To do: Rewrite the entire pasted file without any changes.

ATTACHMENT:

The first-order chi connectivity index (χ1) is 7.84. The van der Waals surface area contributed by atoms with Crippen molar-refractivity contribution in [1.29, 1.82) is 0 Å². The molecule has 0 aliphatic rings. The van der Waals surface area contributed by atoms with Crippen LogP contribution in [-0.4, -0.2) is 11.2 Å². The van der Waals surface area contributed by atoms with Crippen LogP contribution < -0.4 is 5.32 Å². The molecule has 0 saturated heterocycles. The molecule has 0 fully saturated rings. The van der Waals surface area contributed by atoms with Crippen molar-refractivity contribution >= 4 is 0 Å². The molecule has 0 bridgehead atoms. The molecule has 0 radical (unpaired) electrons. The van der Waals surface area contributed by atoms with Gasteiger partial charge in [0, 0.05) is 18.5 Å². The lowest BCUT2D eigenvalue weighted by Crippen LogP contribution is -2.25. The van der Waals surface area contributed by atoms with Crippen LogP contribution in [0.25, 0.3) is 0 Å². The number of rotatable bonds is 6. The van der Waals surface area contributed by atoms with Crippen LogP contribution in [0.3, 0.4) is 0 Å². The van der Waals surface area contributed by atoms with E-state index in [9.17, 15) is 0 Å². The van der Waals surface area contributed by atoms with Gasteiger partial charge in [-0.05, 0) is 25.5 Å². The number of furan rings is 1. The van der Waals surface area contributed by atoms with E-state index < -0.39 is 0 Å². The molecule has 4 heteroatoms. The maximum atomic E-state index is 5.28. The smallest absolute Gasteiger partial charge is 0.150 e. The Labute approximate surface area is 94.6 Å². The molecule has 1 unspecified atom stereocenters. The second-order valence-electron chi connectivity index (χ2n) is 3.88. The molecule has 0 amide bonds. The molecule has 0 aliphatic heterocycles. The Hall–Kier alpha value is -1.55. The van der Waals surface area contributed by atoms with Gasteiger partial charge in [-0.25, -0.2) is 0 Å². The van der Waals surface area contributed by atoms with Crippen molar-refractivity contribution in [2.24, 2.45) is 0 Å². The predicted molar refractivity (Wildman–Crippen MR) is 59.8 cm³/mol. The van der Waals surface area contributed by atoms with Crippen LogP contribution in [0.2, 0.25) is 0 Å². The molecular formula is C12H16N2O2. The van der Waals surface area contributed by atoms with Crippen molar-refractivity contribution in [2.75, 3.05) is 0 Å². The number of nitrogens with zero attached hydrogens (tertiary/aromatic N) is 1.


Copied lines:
The first-order chi connectivity index (χ1) is 7.84. The van der Waals surface area contributed by atoms with Crippen molar-refractivity contribution in [1.29, 1.82) is 0 Å². The molecule has 0 aliphatic rings. The van der Waals surface area contributed by atoms with Crippen LogP contribution in [-0.4, -0.2) is 11.2 Å². The van der Waals surface area contributed by atoms with Crippen LogP contribution < -0.4 is 5.32 Å². The molecule has 0 saturated heterocycles. The molecule has 0 fully saturated rings. The van der Waals surface area contributed by atoms with Crippen molar-refractivity contribution >= 4 is 0 Å². The molecule has 0 bridgehead atoms. The molecule has 0 radical (unpaired) electrons. The van der Waals surface area contributed by atoms with Gasteiger partial charge in [0, 0.05) is 18.5 Å². The lowest BCUT2D eigenvalue weighted by Crippen LogP contribution is -2.25. The van der Waals surface area contributed by atoms with Crippen LogP contribution in [0.25, 0.3) is 0 Å². The number of rotatable bonds is 6. The van der Waals surface area contributed by atoms with Crippen LogP contribution in [0.3, 0.4) is 0 Å². The van der Waals surface area contributed by atoms with E-state index in [9.17, 15) is 0 Å². The van der Waals surface area contributed by atoms with Gasteiger partial charge in [-0.05, 0) is 25.5 Å². The number of furan rings is 1. The van der Waals surface area contributed by atoms with E-state index < -0.39 is 0 Å². The molecule has 4 heteroatoms. The maximum atomic E-state index is 5.28. The smallest absolute Gasteiger partial charge is 0.150 e. The Labute approximate surface area is 94.6 Å². The molecule has 1 unspecified atom stereocenters. The second-order valence-electron chi connectivity index (χ2n) is 3.88. The molecule has 0 amide bonds. The molecule has 0 aliphatic heterocycles. The Hall–Kier alpha value is -1.55. The van der Waals surface area contributed by atoms with Gasteiger partial charge in [-0.25, -0.2) is 0 Å². The van der Waals surface area contributed by atoms with Crippen molar-refractivity contribution in [2.24, 2.45) is 0 Å². The predicted molar refractivity (Wildman–Crippen MR) is 59.8 cm³/mol. The van der Waals surface area contributed by atoms with Crippen LogP contribution in [0.2, 0.25) is 0 Å². The molecular formula is C12H16N2O2. The van der Waals surface area contributed by atoms with Crippen molar-refractivity contribution in [2.75, 3.05) is 0 Å². The number of nitrogens with zero attached hydrogens (tertiary/aromatic N) is 1.